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Alternatives analysis for mine development and reclamation

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Title: Alternatives analysis for mine development and reclamation
Author: Robertson, A. MacG.; Shaw, Shannon C.
Issue Date: 1998
Publicly Available in cIRcle 2009-07-09
Series/Report no. British Columbia Mine Reclamation Symposium 1998
Abstract: Mining projects have positive impacts on society in the form of jobs, taxes and regional development. There are (at least temporary) negative impacts such as noise, aesthetics and environmental degradation. The long term or residual environmental degradation after reclamation and closure, depends substantially on the development and reclamation options selected from the wide variety of alternatives generally available. There are numerous stakeholders who are unequally affected by the range of positive and negative impacts associated with mining projects. Thus the migrant job seeker or local business owner may endorse a particular project while the recreational fisherman may resent the loss of a recreational resource. The project approval process has evolved so that, today, all stakeholders, including the proponent, regulatory agencies and community representatives, participate in the project review process. Ultimate decision making, as to whether the project may proceed, and under which circumstances (which development and reclamation options are approved) requires collective understanding of the positive and negative impacts. It also requires a framework under which stakeholders can express their concerns and communicate their assessments of the relative values of positive and negative impacts. The valuations and methodology of arriving at the compromises between the positive and negative impacts, or value 'tradeoffs', must be understood, transparent and communicatible. This paper describes how the general methodology of "Multiple Accounts Analysis" may be adapted specifically for mine development and reclamation alternatives or options evaluation. To account for all substantive impacts, a comprehensive list (ledger, or set) of 'accounts and subaccounts' is prepared (e.g. jobs, taxes, water quality, fisheries habitat etc.) to include all impacts identified as being of substantive concern by stakeholders. A measure or 'indicator value' of the impact applicable to each account is developed which describes the impacts in relevant terms (number of jobs, amount of taxes, metal concentrations in water etc.). A basis for account list development is provided. This list of accounts and indicators can be used for analysis and decision making for preferred option selection. Two forms of analysis may be used: i) An arguments-based analysis whereby the analyst presents reasoned arguments of the relevant values of indicators in accounts and comparisons (tradeoffs) between accounts, and the reader must make a subjective selection of a preferred alternative; or ii) A value-based analysis, in which the analyst assigns numerical values to the indicators in each account using ranking and scaling techniques. Tradeoffs are achieved by weighting each account prior to accumulating the numerical values in all accounts. Both methods involve subjectivity in assigning values to indicators, and in the summation and tradeoffs needed to develop a 'cumulative' assessment of the net impact (from all accounts) for each alternative. Having clear and transparent methods and processes makes it easier for all stakeholders to share opinions and come up with a consensus agreement.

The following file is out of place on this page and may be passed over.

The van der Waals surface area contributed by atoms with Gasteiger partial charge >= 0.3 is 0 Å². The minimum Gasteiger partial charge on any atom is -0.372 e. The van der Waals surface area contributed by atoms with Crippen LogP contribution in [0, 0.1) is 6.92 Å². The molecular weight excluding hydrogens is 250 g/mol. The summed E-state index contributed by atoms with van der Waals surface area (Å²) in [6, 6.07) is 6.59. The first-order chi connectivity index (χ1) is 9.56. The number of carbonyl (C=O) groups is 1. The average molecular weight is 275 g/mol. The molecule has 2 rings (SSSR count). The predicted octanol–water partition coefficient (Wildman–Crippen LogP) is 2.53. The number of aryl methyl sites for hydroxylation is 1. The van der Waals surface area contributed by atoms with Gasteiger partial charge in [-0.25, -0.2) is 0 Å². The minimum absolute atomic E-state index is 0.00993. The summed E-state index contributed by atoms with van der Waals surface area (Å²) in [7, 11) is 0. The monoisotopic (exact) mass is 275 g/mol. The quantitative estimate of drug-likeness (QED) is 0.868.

Affiliation: Applied Science, Faculty of
URI: http://hdl.handle.net/2429/10565
Peer Review Status:

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